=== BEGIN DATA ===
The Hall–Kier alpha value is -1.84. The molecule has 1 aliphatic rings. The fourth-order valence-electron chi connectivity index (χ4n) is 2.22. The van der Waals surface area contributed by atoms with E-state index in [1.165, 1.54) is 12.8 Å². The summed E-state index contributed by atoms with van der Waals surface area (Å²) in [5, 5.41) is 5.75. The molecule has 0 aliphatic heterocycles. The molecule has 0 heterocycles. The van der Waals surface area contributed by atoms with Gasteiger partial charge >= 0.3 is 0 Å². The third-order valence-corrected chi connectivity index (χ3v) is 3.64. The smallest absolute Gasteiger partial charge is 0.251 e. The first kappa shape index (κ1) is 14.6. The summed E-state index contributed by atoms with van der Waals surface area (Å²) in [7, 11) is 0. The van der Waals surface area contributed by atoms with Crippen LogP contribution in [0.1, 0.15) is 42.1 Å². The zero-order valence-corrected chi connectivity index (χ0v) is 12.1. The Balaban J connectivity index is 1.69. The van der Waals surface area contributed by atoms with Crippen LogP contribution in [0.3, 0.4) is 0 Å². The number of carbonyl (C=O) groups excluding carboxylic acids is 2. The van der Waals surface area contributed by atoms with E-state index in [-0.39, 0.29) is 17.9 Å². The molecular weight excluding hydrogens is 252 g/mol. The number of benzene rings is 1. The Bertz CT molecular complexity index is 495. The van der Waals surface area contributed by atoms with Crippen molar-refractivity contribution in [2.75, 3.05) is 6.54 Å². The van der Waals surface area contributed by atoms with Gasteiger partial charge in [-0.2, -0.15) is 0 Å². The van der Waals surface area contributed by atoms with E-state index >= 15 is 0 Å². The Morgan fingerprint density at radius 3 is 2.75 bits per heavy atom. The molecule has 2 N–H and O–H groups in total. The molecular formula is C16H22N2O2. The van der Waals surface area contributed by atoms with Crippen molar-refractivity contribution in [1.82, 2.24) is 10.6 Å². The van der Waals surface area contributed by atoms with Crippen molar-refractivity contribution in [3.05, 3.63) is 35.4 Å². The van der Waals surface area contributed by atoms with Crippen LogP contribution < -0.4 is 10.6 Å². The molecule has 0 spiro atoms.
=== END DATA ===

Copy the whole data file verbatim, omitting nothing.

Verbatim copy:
The Hall–Kier alpha value is -1.84. The molecule has 1 aliphatic rings. The fourth-order valence-electron chi connectivity index (χ4n) is 2.22. The van der Waals surface area contributed by atoms with E-state index in [1.165, 1.54) is 12.8 Å². The summed E-state index contributed by atoms with van der Waals surface area (Å²) in [5, 5.41) is 5.75. The molecule has 0 aliphatic heterocycles. The molecule has 0 heterocycles. The van der Waals surface area contributed by atoms with Gasteiger partial charge >= 0.3 is 0 Å². The third-order valence-corrected chi connectivity index (χ3v) is 3.64. The smallest absolute Gasteiger partial charge is 0.251 e. The first kappa shape index (κ1) is 14.6. The summed E-state index contributed by atoms with van der Waals surface area (Å²) in [7, 11) is 0. The van der Waals surface area contributed by atoms with Crippen LogP contribution in [0.1, 0.15) is 42.1 Å². The zero-order valence-corrected chi connectivity index (χ0v) is 12.1. The Balaban J connectivity index is 1.69. The van der Waals surface area contributed by atoms with Crippen LogP contribution in [0.3, 0.4) is 0 Å². The number of carbonyl (C=O) groups excluding carboxylic acids is 2. The van der Waals surface area contributed by atoms with E-state index in [-0.39, 0.29) is 17.9 Å². The molecular weight excluding hydrogens is 252 g/mol. The number of benzene rings is 1. The Bertz CT molecular complexity index is 495. The van der Waals surface area contributed by atoms with Crippen molar-refractivity contribution in [2.75, 3.05) is 6.54 Å². The van der Waals surface area contributed by atoms with Gasteiger partial charge in [-0.2, -0.15) is 0 Å². The van der Waals surface area contributed by atoms with E-state index >= 15 is 0 Å². The Morgan fingerprint density at radius 3 is 2.75 bits per heavy atom. The molecule has 2 N–H and O–H groups in total. The molecular formula is C16H22N2O2. The van der Waals surface area contributed by atoms with Crippen molar-refractivity contribution in [1.82, 2.24) is 10.6 Å². The van der Waals surface area contributed by atoms with Crippen molar-refractivity contribution in [3.05, 3.63) is 35.4 Å². The van der Waals surface area contributed by atoms with Crippen LogP contribution < -0.4 is 10.6 Å². The molecule has 0 spiro atoms.